Changing qualifications: Improved program of instruction adds realism, moving targets to MP training Print E-mail
Thursday, 17 February 2011
Story and photo by Amy Newcomb
GUIDON staff

Company D, 787th Military Police Battalion implemented new qualifications, directed by the U.S. Army Military Police School, for Soldiers-in-training on the M9 pistol qualification range, Feb. 14.
Pvt. Brian Sexton, Company D, 787th Military Police Battalion, fires a 9mm Beretta pistol during the pre-qualification of the range, Feb. 14.

“We are the first company within this battalion to fire at the range under the new POI (program of instruction),” said Capt. Daniel Ross, commander.

Ross said his company was eager to complete the M9 pistol range under the new qualifications, and he felt this new range would ensure Soldier readiness for the MP mission.

“This new range will better prepare these young warriors to perform the total law enforcement mission,” Ross said. “Either in an active-shooter scenario or in the streets of Baghdad.”

The new POI consists of a four-day train-up for Soldiers. 1st Sgt. Don Spradlin said this training is a good thing and will bring realism, even as it brings challenges for Soldiers who have never touched a weapon.

“I think this is going to have a positive impact because in the beginning, being one of the first companies to go through this, the Soldier’s are getting more realistic training so they are better prepared for when they get to their units,” Spradlin said. “When they are seasoned Soldiers, and they do come across a situation where they have to use this in a law enforcement capacity, they will be better prepared.”

The previous POI for the M9 range was drill-sergeant-led, and Soldiers were required to wear the Interceptor Body Army and Kevlar, which away from combat, was not realistic.

The outdated POI started Soldiers off in the prone position, aiming at a stationary target 35 meters away. Soldiers would also fire the M9 pistol in a free-style position, using only one instead of two hands to fire the weapon.

“Before, the Soldiers would fire at stationary targets; the drill sergeants would walk them down and explain everything the Soldiers needed to do in order to hit the target,” Spradlin said. “Now, the Soldiers have the pop-up targets like at the M16 range which is a timed target, and the Soldiers have to make a decision.”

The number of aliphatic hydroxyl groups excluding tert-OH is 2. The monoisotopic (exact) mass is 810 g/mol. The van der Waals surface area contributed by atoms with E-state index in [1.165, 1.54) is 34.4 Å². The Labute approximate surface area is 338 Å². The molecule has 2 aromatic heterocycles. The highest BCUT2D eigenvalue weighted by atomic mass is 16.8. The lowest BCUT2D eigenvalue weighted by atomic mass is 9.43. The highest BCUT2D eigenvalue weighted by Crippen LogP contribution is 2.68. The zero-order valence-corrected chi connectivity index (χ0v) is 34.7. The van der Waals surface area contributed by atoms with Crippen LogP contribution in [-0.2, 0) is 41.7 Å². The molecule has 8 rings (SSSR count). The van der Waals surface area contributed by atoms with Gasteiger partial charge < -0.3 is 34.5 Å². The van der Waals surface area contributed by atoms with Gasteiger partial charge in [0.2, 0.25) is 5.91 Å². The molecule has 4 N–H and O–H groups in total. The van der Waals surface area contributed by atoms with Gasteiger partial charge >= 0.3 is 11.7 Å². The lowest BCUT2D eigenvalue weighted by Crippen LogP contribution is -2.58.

The new qualification requirements allow Soldiers to approach the M9 range under more realistic conditions, giving them experience for situations they may encounter as MPs once they leave training.

“They are required to do a four-step draw; they are required to draw the weapon, insert and exchange magazines, chamber a round and engage,” Ross said. “The critical piece of that is committing these motions to muscle memory.”

Prior to taking the range, Soldiers had to attend a class given by range cadre in order to learn the fundamentals of the M9. Once complete, they were then instructed on weapon characteristics, and the motions they would need to go through in order to be successful on the range.

Pvt. Amanda Wasson said she had fired an M9 prior to joining the Army, but going through the four-step draw process and firing at moving targets proved challenging.

“It’s totally different, I have never shot at moving targets before, its a lot harder, but I think this is going to help because you don’t shoot stationary targets in real life – you shoot moving targets,” Wasson said.

Soldiers were able to go through a mock scenario of what they would encounter at the range, which provided them with some background of what to expect before they headed to the pre-qualification stage of the range. Once complete, they then headed over for their qualification test.

   “It was a little nerve wracking at first knowing we had to drop the magazine and change the magazine in a certain time, but our drill sergeants went over this with us last night so it helped when we came out here,” said Pvt. Brian Sexton. “I thought I did pretty good.”

Ross ensured that all Company D Soldiers would be afforded every opportunity to be successful on the M9 pistol range.

“We are doing everything we can to be a success,” Ross said. “If we are successful, and the Soldiers have the training down, they will be prepared when they leave here.”
Last Updated ( Wednesday, 02 March 2011 )